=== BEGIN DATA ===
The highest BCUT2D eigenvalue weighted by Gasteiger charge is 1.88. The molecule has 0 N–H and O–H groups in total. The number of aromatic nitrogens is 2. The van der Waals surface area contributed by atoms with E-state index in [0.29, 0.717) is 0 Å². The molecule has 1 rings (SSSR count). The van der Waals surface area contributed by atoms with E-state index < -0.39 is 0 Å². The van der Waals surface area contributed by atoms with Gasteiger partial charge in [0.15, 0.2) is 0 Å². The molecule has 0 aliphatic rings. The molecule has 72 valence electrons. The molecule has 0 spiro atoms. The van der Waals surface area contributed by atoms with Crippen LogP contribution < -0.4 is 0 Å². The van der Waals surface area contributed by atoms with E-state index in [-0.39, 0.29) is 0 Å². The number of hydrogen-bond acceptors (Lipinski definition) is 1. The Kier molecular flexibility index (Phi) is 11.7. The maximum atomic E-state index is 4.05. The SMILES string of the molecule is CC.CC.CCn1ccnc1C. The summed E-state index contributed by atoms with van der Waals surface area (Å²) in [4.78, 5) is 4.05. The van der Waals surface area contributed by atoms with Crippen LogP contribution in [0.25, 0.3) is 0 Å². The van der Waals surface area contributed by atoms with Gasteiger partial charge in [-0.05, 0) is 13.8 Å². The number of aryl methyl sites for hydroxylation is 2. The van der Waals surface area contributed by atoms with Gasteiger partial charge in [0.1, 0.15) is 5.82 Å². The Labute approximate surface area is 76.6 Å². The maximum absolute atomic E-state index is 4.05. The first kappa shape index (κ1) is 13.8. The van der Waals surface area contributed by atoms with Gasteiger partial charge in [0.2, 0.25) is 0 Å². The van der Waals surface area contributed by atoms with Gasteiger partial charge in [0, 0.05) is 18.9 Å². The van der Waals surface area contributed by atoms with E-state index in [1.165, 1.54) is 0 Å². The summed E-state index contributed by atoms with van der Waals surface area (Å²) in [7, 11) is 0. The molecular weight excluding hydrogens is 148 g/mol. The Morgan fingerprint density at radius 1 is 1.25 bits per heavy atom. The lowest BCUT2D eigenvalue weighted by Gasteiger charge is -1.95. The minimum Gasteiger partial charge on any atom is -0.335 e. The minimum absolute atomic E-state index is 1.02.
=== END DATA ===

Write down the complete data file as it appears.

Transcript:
The highest BCUT2D eigenvalue weighted by Gasteiger charge is 1.88. The molecule has 0 N–H and O–H groups in total. The number of aromatic nitrogens is 2. The van der Waals surface area contributed by atoms with E-state index in [0.29, 0.717) is 0 Å². The molecule has 1 rings (SSSR count). The van der Waals surface area contributed by atoms with E-state index < -0.39 is 0 Å². The van der Waals surface area contributed by atoms with Gasteiger partial charge in [0.15, 0.2) is 0 Å². The molecule has 0 aliphatic rings. The molecule has 72 valence electrons. The molecule has 0 spiro atoms. The van der Waals surface area contributed by atoms with Crippen LogP contribution < -0.4 is 0 Å². The van der Waals surface area contributed by atoms with E-state index in [-0.39, 0.29) is 0 Å². The number of hydrogen-bond acceptors (Lipinski definition) is 1. The Kier molecular flexibility index (Phi) is 11.7. The maximum atomic E-state index is 4.05. The SMILES string of the molecule is CC.CC.CCn1ccnc1C. The summed E-state index contributed by atoms with van der Waals surface area (Å²) in [4.78, 5) is 4.05. The van der Waals surface area contributed by atoms with Crippen LogP contribution in [0.25, 0.3) is 0 Å². The van der Waals surface area contributed by atoms with Gasteiger partial charge in [-0.05, 0) is 13.8 Å². The number of aryl methyl sites for hydroxylation is 2. The van der Waals surface area contributed by atoms with Gasteiger partial charge in [0.1, 0.15) is 5.82 Å². The Labute approximate surface area is 76.6 Å². The maximum absolute atomic E-state index is 4.05. The first kappa shape index (κ1) is 13.8. The van der Waals surface area contributed by atoms with Gasteiger partial charge in [0.2, 0.25) is 0 Å². The van der Waals surface area contributed by atoms with Gasteiger partial charge in [0, 0.05) is 18.9 Å². The van der Waals surface area contributed by atoms with E-state index in [1.165, 1.54) is 0 Å². The summed E-state index contributed by atoms with van der Waals surface area (Å²) in [7, 11) is 0. The molecular weight excluding hydrogens is 148 g/mol. The Morgan fingerprint density at radius 1 is 1.25 bits per heavy atom. The lowest BCUT2D eigenvalue weighted by Gasteiger charge is -1.95. The minimum Gasteiger partial charge on any atom is -0.335 e. The minimum absolute atomic E-state index is 1.02.